Printed letters, June 7, 2013

Josh Penry laments that we are no longer a nation of doers? That’s pretty funny. 

  According to Josh, we are not a nation of progress creating things such as the Industrial Revolution, the Golden Gate Bridge, the Glen Canyon Dam, the Eisenhower Tunnel and his beloved Lake Powell.

It’s a laugh because, thanks to people like Josh Penry and the rest of the GOP, we have had the Bush tax cuts in place for the last decade in which hardly anyone pays any taxes.

Now we’ve gone even farther with sequestration and are in what could be a long-term austerity program, that is even more ridiculous. How is that working for Europe?

You see, Josh, in order to create great things, you have to invest in America’s future, and you can’t do that if people are not paying their fair share of taxes, especially the rich.

When all these great things were being built that Josh now laments are not being built today, Americans were paying way more in taxes, and we had the money to invest in great ideas. However, we would need a progressive tax policy to do that.

But instead, we have the regressive Bush tax policy and now sequestration. The only thing the current GOP wants to talk about in budget negotiations is cuts, cuts and more cuts — all of which will eventually result in America becoming a second-class nation.

It’s become so bad that we can’t even keep up with basic infrastructure repair such as maintaining our bridges (look what happened near Seattle) and our beautiful national parks that now have a maintenance backlog of more than $10 billion. If Josh thinks it’s bad now, just wait until sequestration becomes more firmly entrenched.

Yes,  it’s pretty hilarious to hear Josh Penry lamenting the very thing that he and his Tea Party cohorts have now created.

Thanks for making America a nation of dawdlers, debaters and navel-gazers, as you so effectively stated.

JIM CIHA

Grand Junction

Homeowners must resist
a boost in mill levy

  Recently property owners in Mesa County received new evaluations of the worth of their properties in the eyes of the assessor’s office. Property lost value across the board, some by as much as 30 percent.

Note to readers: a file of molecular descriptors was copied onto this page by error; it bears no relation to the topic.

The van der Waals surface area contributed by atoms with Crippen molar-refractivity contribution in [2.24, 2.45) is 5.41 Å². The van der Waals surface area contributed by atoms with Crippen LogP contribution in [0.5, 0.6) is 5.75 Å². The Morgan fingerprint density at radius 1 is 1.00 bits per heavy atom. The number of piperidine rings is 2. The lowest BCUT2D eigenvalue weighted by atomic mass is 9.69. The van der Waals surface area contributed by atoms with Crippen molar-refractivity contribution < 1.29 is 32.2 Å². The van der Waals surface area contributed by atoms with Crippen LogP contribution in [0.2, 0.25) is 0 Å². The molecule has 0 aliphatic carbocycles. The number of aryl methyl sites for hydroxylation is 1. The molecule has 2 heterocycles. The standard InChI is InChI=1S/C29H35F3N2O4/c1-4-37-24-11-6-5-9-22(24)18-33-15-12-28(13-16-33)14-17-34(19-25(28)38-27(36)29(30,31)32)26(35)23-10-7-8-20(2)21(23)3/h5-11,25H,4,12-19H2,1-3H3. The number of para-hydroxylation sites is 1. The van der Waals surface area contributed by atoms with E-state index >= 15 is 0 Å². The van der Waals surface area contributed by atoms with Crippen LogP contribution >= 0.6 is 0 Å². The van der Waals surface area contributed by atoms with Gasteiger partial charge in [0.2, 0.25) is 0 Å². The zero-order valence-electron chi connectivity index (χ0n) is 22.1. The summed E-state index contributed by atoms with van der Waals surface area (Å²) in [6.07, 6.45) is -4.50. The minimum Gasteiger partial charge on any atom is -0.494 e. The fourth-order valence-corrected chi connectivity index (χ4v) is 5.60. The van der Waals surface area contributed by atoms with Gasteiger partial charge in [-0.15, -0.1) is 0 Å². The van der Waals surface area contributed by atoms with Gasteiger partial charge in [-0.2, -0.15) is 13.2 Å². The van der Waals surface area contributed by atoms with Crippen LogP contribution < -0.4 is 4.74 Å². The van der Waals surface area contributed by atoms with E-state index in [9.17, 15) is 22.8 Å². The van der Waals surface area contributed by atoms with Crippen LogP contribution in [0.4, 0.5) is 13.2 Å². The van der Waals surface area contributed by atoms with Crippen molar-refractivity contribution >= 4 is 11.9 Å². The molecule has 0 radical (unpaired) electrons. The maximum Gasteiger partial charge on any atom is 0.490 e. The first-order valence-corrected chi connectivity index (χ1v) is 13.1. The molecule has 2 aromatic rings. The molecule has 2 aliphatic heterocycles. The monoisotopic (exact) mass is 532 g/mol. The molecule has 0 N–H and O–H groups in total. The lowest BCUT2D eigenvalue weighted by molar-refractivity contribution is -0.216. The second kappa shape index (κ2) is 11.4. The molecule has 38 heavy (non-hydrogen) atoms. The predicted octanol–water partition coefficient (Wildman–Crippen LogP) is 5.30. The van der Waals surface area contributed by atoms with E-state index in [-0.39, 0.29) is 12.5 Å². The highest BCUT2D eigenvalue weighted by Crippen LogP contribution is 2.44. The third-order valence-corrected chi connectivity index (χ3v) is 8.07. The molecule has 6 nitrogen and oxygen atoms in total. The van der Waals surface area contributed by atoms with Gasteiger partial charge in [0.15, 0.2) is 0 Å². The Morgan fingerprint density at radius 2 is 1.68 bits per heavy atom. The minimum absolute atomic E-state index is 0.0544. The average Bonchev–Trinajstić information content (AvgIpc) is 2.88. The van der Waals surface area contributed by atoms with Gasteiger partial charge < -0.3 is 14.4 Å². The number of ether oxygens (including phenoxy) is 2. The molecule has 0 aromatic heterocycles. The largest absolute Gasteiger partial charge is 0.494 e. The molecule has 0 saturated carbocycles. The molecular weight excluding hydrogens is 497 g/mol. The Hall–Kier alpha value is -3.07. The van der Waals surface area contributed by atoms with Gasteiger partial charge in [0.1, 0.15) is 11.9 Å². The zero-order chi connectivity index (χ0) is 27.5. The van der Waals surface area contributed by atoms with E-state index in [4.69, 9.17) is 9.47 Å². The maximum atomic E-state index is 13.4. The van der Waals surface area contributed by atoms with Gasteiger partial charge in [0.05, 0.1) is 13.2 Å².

Under the current mill levy, this would result in a large property tax decrease for the year 2014. This seems all great and wonderful to the pocketbooks of the people who own real estate.

  I would like to appeal to those good people that what looks good now as far as a tax decrease is soon to turn into a double slap in the face, as all of the entities listed on your tax bill to whom your taxes go will meet this fall to seek to raise the mill levy.

This will ensure them more tax funds. This also leaves us paying more in taxes and owning property that has lost much of its value. A double whammy.

It is up to each of us, you and I, to let our local government entities know that we do not want to pay more taxes and accept a lower value. Let them know that they must live on a tight budget just as we all do individually.

Don’t wait for the other guy to fix our problems. Get involved yourself.

TIM MENGER

Whitewater

 

Humble beginnings taught
Butler to care for underdog

Harry Butler and I have been friends for more than 60 years. As a matter of fact, he lived next door to me and we attended junior high and high school together.

Harry was a true shining light in the community, and he always went out of his way to comfort or help anyone in need.

My youngest daughter was killed in an automobile accident many years ago, and Harry was the first one to show up at my house. That told me all I needed to know about him. He was a true friend.

As children, Harry and I always wondered what the future would hold because we were just two poor, minority kids.

Well, Harry let his presence be known and became a productive member of our community.

Harry never asked for much. He just wanted to be a part of the decision-making in the city and the school district.

He always rooted for the underdog, because he had very humble beginnings.

RAY COCA

Grand Junction

 

Many valley residents can’t
afford pleasure of fishing

 

There is no place around Grand Junction where the fishing is low cost. Many people in Grand Junction cannot afford to fish. Even the free fishing on Grand Mesa is too expensive because of the distance to get there.

The fishing license for the young people under 16 is free, and for residents 64 and up it only $1, but the parks pass required is more than most of them can afford.

With the number of people on welfare and getting free food, none of them can fish. I can afford the charge, but no one else seems to understand this problem.

 

EVELYN CLARKE

Grand Junction

 

Beauregard paid fine tribute
to Special Olympians, families

Steve Beauregard’s column was the best thing written on this year’s Special Olympics.  Steve gets great when he gets serious.  Well, he’s great any time for that matter.

I hope the column will be read by young parents just crushed by the birth of their special baby. 

It is not the end of the world, Mom and Dad.  You will find your child to be forever cherished, despite being different.

MAURICE WYMORE

Grand Junction



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